The massive scale, cost and ambition of Putrajaya sets it apart as perhaps his biggest achievement, but less than a decade after it was unveiled, the cracks are beginning to show and Mahathir has joined the ranks of detractors.
"At night it is deserted, because all there is there is government offices. We want to see a living town," he said earlier this year, accusing his successor Prime Minister Abdullah Ahmad Badawi of losing interest.
"When I see broken tiles and broken pavements, I feel saddened," said Mahathir, who envisioned Putrajaya as a triumph of Islamic development, as well as relieving congestion in the overcrowded capital Kuala Lumpur.
"If leaders don't take an interest, neither will minor officials."
Kuala Lumpur lies 25 kilometres (15 miles) north, and clogged highways and poor public transport links make Putrajaya an often unpopular destination for those compelled to visit for business or bureaucracy.
Most government ministries have relocated there, despites the grumbles of employees, but private business has been slow to follow despite government incentives and encouragement.
Mahathir said that not enough has been done to attract the private sector, or the foreign missions that were supposed to occupy the diplomatic enclave that has already been established with access roads, shops and landscaping.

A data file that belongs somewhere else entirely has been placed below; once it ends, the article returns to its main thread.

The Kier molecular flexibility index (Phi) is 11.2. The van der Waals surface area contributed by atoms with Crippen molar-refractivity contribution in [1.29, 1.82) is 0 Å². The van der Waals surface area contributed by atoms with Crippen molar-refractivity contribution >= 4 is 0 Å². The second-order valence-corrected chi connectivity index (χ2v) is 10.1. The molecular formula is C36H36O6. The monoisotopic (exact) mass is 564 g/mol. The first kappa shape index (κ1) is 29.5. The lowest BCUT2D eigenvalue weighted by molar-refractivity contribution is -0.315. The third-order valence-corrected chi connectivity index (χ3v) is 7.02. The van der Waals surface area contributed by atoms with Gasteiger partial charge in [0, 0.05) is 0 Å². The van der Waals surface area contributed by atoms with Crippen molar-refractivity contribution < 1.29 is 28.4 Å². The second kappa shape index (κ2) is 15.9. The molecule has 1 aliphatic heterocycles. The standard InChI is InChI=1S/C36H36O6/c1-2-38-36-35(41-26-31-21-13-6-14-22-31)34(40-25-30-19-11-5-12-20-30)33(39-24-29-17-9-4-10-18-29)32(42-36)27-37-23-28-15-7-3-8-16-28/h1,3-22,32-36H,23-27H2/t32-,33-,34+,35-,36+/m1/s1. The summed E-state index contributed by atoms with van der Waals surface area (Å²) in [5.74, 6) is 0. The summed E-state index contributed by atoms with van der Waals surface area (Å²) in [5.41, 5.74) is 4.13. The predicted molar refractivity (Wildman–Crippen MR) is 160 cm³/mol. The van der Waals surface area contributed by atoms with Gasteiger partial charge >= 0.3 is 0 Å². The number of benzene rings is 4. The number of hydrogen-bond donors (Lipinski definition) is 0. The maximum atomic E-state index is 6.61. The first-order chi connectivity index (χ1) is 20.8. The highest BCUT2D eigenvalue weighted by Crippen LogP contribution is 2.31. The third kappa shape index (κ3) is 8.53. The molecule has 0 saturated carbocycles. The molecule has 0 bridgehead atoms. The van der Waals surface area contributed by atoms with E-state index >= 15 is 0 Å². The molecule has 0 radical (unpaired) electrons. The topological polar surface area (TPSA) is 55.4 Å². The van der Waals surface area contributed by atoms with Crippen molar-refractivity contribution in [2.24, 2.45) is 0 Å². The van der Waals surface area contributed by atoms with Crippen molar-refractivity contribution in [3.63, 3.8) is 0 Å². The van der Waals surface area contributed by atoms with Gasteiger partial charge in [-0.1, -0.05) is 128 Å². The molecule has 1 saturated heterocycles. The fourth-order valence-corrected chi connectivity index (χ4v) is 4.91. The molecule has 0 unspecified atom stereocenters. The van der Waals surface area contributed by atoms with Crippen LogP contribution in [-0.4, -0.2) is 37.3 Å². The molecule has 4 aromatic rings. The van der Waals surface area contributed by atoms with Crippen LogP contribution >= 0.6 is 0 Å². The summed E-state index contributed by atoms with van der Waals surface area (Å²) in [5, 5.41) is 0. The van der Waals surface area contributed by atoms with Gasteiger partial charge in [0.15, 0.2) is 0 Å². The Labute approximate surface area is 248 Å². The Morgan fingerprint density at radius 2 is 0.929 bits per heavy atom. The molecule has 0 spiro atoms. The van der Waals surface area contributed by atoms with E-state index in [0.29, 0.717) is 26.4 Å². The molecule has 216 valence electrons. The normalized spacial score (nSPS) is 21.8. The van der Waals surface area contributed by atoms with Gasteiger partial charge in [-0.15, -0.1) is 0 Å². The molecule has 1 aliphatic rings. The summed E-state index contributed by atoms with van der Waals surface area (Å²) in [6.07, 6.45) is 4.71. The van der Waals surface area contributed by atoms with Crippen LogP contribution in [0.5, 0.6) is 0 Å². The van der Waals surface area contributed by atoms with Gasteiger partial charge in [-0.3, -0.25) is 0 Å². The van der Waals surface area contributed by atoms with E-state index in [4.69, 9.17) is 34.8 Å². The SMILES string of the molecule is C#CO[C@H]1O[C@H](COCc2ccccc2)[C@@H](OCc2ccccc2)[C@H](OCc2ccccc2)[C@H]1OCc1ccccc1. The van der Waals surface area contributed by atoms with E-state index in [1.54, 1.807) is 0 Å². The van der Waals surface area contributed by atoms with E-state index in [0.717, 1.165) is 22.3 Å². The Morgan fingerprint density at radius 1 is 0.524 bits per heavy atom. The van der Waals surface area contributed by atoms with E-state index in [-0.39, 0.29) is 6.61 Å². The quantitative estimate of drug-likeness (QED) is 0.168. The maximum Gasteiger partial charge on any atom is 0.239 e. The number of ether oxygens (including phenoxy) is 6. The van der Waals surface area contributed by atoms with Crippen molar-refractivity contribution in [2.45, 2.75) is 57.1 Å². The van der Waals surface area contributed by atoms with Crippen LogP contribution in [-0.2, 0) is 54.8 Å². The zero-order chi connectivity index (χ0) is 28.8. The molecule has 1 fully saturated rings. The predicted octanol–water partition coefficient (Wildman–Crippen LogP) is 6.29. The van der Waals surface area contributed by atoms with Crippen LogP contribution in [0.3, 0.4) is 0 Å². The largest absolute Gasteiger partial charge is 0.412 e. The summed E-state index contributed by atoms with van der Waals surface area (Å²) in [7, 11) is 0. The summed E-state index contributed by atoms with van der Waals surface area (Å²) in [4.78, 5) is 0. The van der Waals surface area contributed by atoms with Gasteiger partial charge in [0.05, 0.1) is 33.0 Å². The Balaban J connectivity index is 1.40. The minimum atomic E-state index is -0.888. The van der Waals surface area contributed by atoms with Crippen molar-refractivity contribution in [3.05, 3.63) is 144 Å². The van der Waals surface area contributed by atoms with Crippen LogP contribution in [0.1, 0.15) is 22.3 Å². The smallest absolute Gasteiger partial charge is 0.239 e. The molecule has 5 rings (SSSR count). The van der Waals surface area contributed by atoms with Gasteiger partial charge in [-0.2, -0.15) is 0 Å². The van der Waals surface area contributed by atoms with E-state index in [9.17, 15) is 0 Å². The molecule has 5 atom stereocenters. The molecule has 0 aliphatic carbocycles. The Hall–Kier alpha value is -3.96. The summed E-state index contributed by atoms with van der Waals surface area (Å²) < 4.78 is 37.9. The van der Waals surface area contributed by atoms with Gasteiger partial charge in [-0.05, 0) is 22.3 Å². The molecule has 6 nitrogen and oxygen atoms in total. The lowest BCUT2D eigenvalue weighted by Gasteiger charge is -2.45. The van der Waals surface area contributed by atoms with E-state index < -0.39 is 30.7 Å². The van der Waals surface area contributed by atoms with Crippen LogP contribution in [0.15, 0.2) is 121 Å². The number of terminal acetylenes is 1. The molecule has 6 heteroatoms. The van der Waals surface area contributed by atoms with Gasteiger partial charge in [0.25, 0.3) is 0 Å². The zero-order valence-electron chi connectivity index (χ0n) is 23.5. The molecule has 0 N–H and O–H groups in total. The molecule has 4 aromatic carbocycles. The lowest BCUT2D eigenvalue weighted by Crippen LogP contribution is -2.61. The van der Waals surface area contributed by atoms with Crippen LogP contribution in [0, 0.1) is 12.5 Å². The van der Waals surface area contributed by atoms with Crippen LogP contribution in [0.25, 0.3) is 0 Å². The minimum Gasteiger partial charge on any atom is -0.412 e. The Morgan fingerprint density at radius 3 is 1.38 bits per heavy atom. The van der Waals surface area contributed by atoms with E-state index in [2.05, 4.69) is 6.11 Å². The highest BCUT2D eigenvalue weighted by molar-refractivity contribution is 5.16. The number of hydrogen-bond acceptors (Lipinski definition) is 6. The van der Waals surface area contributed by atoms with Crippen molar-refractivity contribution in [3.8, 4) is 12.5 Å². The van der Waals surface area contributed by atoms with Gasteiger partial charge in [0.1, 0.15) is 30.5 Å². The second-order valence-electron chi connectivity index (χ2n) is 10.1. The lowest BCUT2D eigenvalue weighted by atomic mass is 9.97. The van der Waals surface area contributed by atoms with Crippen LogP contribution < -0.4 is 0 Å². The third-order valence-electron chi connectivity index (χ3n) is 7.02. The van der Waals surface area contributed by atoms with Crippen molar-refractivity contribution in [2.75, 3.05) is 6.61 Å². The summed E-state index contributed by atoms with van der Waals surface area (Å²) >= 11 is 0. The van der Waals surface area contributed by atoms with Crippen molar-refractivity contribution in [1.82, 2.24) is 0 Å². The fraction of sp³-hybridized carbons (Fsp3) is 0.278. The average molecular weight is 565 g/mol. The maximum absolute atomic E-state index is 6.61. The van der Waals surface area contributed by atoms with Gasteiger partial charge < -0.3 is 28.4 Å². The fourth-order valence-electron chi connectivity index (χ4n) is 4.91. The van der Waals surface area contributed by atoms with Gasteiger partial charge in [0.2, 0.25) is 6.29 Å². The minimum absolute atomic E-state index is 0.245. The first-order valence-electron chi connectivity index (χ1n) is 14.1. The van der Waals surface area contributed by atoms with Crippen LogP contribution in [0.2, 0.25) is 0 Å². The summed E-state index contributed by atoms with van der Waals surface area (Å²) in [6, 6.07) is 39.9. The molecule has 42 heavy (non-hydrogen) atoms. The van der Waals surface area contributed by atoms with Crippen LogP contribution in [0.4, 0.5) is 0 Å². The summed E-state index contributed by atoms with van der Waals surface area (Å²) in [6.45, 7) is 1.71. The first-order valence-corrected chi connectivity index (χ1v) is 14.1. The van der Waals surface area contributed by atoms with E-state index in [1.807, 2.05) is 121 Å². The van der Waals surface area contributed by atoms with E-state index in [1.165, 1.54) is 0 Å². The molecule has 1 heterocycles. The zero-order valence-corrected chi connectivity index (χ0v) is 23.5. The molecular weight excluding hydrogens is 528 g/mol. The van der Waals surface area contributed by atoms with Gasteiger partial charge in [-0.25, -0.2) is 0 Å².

Many countries have bought plots, but so far only the Iraqis have broken ground, and most diplomats have no intention of giving up their missions in central Kuala Lumpur, and their elegant colonial-era residences nearby.
While those in Kuala Lumpur may sneer, Putrajaya's 60,000 residents are generally full of praise for their purpose-built town, with its clean air, wide boulevards and lush parks.
Most are public servants who have been won over by subsidised housing, and facilities like shopping centres and cinemas that have gradually sprung up.
"Initially everyone complained but now they are more comfortable as there are no traffic jams, not like in Kuala Lumpur," said education ministry employee Robiah Kamal, 33.
"The facilities are very good -- schools, nurseries and clinics -- and you don't have to rush for everything," she told AFP at the gleaming Alamanda shopping complex where office workers converge at lunchtime.
Despite the pleasant surroundings and the topiary along the highways, critics of Putrajaya say it was a massive waste of money and that its architecture is grandiose and culturally inappropriate.
The overwhelmingly Islamic-style buildings are out of place in a country which is dominated by Muslim Malays, but also home to large ethnic Chinese and Indian minorities, says architectural academic Mohamad Tajuddin.